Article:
As more putative causal mutations are identified in NGS data, there is a need for improved tools to determine the functionality of these variants. Gholson Lyon of Children's Hospital of Philadelphia and the Utah Foundation for Biomedical Research spoke on “Using VAAST and exome sequencing to identify the genetic basis of idiopathic disorders.” New diseases with a dramatic phenotype will aid in the identification and role of new genes in disease. As an example, the exons on the X chromosome of an infant boy with a newly described X-linked disease named Ogden Syndrome, consisting of an aged appearance and several congenital anomalies, were captured and sequenced and several variants identified. Using the Variant Annotation Analysis and Search Tool (VAAST; http://www.yandell-lab.org/software/vaast.html) to predict functional candidate mutations, a causal mutation was identified in the N-alpha-acetyltransferase 10 (NAA10) gene, which encodes the catalytic subunit of the N-terminal acetyltransferase complex [Rope et al., 2011]. A similar methodology was used to identify putative causative mutations from exomes in a pedigree segregating for attention deficit hyperactivity disorder (ADHD). Several variants have been identified and are being analyzed to determine if they are causative for ADHD [Lyon et al., 2011]. During this analysis, they identified two variants in the pyruvate kinase (PKLR) gene that explained idiopathic hemolytic anemia in one individual compound heterozygote for the mutations. This is an example of what some people currently refer to as “incidental” findings unrelated to the disease being studied. Dr. Lyon stated that there is nothing incidental about proving causality for unrelated findings and that there is an ethical and moral obligation to find out what is going on in research subjects who report unrelated diseases during sequencing experiments. In this case, the “unrelated finding” was provided to the patient's healthcare provider, so that the physician could determine whether to verify the results in a CLIA-certified lab.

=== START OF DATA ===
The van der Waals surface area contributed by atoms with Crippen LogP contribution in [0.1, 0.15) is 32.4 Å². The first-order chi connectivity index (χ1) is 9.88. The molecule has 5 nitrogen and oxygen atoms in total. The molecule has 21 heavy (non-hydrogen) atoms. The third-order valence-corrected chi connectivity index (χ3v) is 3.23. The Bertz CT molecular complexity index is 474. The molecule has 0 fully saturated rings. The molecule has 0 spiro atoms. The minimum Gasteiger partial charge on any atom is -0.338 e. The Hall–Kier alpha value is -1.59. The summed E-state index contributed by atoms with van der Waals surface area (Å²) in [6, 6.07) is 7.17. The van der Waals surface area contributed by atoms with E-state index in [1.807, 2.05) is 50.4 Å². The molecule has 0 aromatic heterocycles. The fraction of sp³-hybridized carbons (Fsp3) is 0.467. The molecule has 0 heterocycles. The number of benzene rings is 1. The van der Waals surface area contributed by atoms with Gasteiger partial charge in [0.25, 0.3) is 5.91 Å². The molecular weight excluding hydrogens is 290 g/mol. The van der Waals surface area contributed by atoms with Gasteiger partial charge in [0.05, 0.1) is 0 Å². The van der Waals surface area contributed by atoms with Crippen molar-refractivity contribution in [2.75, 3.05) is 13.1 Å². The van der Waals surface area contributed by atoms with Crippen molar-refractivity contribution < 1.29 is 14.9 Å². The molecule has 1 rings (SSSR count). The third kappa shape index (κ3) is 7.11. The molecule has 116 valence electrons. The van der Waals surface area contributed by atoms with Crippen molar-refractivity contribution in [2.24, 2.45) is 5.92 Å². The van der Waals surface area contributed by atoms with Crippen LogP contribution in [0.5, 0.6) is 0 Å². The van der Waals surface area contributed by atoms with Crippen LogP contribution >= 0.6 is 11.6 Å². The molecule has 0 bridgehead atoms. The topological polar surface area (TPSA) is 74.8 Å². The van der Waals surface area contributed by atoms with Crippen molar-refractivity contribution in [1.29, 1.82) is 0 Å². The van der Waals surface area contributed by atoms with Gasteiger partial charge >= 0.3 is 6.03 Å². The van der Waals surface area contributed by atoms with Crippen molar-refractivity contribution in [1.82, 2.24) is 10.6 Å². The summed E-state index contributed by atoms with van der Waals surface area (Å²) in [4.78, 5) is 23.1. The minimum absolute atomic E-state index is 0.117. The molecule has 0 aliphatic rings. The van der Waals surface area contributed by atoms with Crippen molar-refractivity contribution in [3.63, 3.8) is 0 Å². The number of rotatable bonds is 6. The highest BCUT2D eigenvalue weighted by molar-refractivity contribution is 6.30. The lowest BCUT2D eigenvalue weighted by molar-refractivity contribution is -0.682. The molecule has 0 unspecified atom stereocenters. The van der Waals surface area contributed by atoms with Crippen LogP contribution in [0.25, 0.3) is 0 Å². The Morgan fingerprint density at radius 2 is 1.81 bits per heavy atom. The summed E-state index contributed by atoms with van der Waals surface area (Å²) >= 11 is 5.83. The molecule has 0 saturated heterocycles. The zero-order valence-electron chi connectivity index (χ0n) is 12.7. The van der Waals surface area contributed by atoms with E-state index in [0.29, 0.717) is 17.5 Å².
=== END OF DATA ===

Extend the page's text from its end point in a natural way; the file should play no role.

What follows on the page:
The power of NGS methodologies to identify causative mutations was exhibited by Leslie Biesecker of the Genetic Disease Research Branch of the National Institute of Health in his talk “Exome sequencing of combined malonic and methylmalonic acidemia: hypothesis-testing and hypothesis-generating approaches to genetics research.” Combined malonic and methylmalonic aciduria (CMAMMA) is an autosomal recessive disease that can result in CNS infarctions, and in rare instances, coma. In an effort to identify the gene responsible, the exome was sequenced from a single nuclear trio containing an individual with CMAMMA. Using a series of bioinformatic filters, 12 candidate genes were identified with one having a predicted mitochondrial leader sequence. Analysis of additional individuals with CMAMMA positively identified acyl-coenzyme A synthetase family member 3 (ACSF3) as the gene associated with CMAMMA. Though initially considered a pediatric disease, interrogating the ClinSeq exome database of adult individuals has shown that the phenotypic spectrum of CMAMMA is much broader than previously thought. It was found that adult forms of CMAMMA can mimic some neurodegenerative disorders. In the conclusion of his talk, Dr. Biesecker stated that for this type of research you first generate 'omic data, analyze data for potential variants, than make your hypothesis and follow up with additional clinical research. In cases such as CMAMMA, this research has the potential to reveal previously unexpected clinical heterogeneity in inherited diseases. Such research requires collaboration between basic and clinical researchers and clinicians with attention to both technical scientific issues and issues of informed consent, the collection of clinical phenotypes and samples.